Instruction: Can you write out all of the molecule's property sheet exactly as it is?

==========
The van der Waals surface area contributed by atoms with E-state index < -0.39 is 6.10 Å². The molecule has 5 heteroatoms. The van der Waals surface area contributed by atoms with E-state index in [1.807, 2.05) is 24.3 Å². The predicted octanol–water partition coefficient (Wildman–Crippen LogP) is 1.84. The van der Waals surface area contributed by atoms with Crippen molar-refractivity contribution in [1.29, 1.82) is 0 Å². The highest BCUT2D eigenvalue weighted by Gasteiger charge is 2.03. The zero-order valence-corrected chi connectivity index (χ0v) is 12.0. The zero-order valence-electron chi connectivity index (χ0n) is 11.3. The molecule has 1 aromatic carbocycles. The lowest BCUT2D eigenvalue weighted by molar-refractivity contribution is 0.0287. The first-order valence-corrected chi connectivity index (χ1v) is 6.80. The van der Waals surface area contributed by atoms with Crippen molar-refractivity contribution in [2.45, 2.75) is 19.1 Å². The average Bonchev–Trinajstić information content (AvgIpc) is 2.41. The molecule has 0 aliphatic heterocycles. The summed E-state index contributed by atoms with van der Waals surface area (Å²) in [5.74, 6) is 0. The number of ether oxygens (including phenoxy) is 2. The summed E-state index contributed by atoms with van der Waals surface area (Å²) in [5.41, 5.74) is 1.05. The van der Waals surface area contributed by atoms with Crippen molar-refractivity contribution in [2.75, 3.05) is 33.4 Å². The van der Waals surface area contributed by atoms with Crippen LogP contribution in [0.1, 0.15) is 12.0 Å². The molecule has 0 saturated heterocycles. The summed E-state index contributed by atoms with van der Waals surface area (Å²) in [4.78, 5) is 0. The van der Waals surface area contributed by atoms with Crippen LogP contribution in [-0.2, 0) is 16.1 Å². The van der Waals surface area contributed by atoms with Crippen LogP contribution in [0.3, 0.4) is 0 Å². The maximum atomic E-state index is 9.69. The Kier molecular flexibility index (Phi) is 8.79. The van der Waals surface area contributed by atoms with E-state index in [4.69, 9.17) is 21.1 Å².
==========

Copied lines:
The van der Waals surface area contributed by atoms with E-state index < -0.39 is 6.10 Å². The molecule has 5 heteroatoms. The van der Waals surface area contributed by atoms with E-state index in [1.807, 2.05) is 24.3 Å². The predicted octanol–water partition coefficient (Wildman–Crippen LogP) is 1.84. The van der Waals surface area contributed by atoms with Crippen molar-refractivity contribution in [1.29, 1.82) is 0 Å². The highest BCUT2D eigenvalue weighted by Gasteiger charge is 2.03. The zero-order valence-corrected chi connectivity index (χ0v) is 12.0. The zero-order valence-electron chi connectivity index (χ0n) is 11.3. The molecule has 1 aromatic carbocycles. The lowest BCUT2D eigenvalue weighted by molar-refractivity contribution is 0.0287. The first-order valence-corrected chi connectivity index (χ1v) is 6.80. The van der Waals surface area contributed by atoms with Crippen molar-refractivity contribution in [2.45, 2.75) is 19.1 Å². The average Bonchev–Trinajstić information content (AvgIpc) is 2.41. The molecule has 0 aliphatic heterocycles. The summed E-state index contributed by atoms with van der Waals surface area (Å²) in [5.74, 6) is 0. The number of ether oxygens (including phenoxy) is 2. The summed E-state index contributed by atoms with van der Waals surface area (Å²) in [5.41, 5.74) is 1.05. The van der Waals surface area contributed by atoms with Crippen molar-refractivity contribution in [2.75, 3.05) is 33.4 Å². The van der Waals surface area contributed by atoms with Crippen LogP contribution in [0.1, 0.15) is 12.0 Å². The molecule has 0 saturated heterocycles. The summed E-state index contributed by atoms with van der Waals surface area (Å²) in [4.78, 5) is 0. The van der Waals surface area contributed by atoms with Crippen LogP contribution in [-0.2, 0) is 16.1 Å². The van der Waals surface area contributed by atoms with Crippen LogP contribution in [0.3, 0.4) is 0 Å². The maximum atomic E-state index is 9.69. The Kier molecular flexibility index (Phi) is 8.79. The van der Waals surface area contributed by atoms with E-state index in [4.69, 9.17) is 21.1 Å².